No other family connection will suffice as a lineal descendent. If you do not have children or grandchildren then it will not be possible to claim for the additional residence nil rate band.
It is important to note that if you have left your estate as a whole between your children, grandchildren and other beneficiaries such as nieces, nephews and/or charitable organisations this will prevent your estate from being able to claim for the residence nil rate band. The whole property must be inherited by a lineal descendent and it is not enough that they are one of the beneficiaries. If you have a Will that leaves your estate between several beneficiaries who are not your lineal descendants, it would be advisable to review your Will and ensure that it is the most tax efficient Will now available to you.
The lineal descendent also has to inherit the property outright or at least have an immediate interest in the property after death. This means that if the property falls into a discretionary trust, even those that are for the benefit of the children, the additional residence nil rate band will not be available to the estate. There are certain types of settlement that would still allow your estate to qualify for the residence nil rate band. If you presently have a trust in your Will and have assets over and above the £325,000 threshold then do please seek advice as to whether your Will remains the most tax efficient way forward in light of the new legislation.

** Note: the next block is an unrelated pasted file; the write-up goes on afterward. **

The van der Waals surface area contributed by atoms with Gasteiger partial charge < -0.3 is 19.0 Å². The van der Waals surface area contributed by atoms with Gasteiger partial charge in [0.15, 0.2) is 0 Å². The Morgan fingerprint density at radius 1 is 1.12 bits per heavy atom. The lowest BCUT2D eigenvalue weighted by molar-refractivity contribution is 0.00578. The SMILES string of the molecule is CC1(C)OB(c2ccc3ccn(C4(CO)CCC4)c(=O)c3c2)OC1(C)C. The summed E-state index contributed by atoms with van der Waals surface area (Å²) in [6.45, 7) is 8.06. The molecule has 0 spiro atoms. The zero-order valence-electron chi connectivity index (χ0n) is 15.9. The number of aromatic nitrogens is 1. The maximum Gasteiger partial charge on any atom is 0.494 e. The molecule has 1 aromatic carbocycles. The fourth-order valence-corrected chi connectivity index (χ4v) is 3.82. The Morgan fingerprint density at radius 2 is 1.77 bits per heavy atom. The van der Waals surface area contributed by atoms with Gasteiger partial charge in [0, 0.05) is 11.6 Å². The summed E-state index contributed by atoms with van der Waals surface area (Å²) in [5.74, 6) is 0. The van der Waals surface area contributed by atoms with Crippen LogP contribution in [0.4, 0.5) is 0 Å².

To qualify for the full residential nil rate band your net estate also has to be less than £2million pounds in total. If you have an estate worth more than two million pounds then you lose £1 for every £2 that you are over that threshold. In this part of Lincolnshire it is not too common for an estate to be worth more than this threshold but for those with property in London it is certainly a clear issue and another possible bar for being able to claim the additional relief.
The new legislation prompted many to worry about what would happen if they sold their large family home and downsized or, sold their home altogether and moved into residential care or other accommodation. Complex ‘downsizing’ legislation has therefore been produced to calculate a percentage of the residence nil rate band available on death where a downsizing has occurred or where a property has been sold. This is easier to look at on a case by case basis rather than within the context of this article however a simple example can be seen below: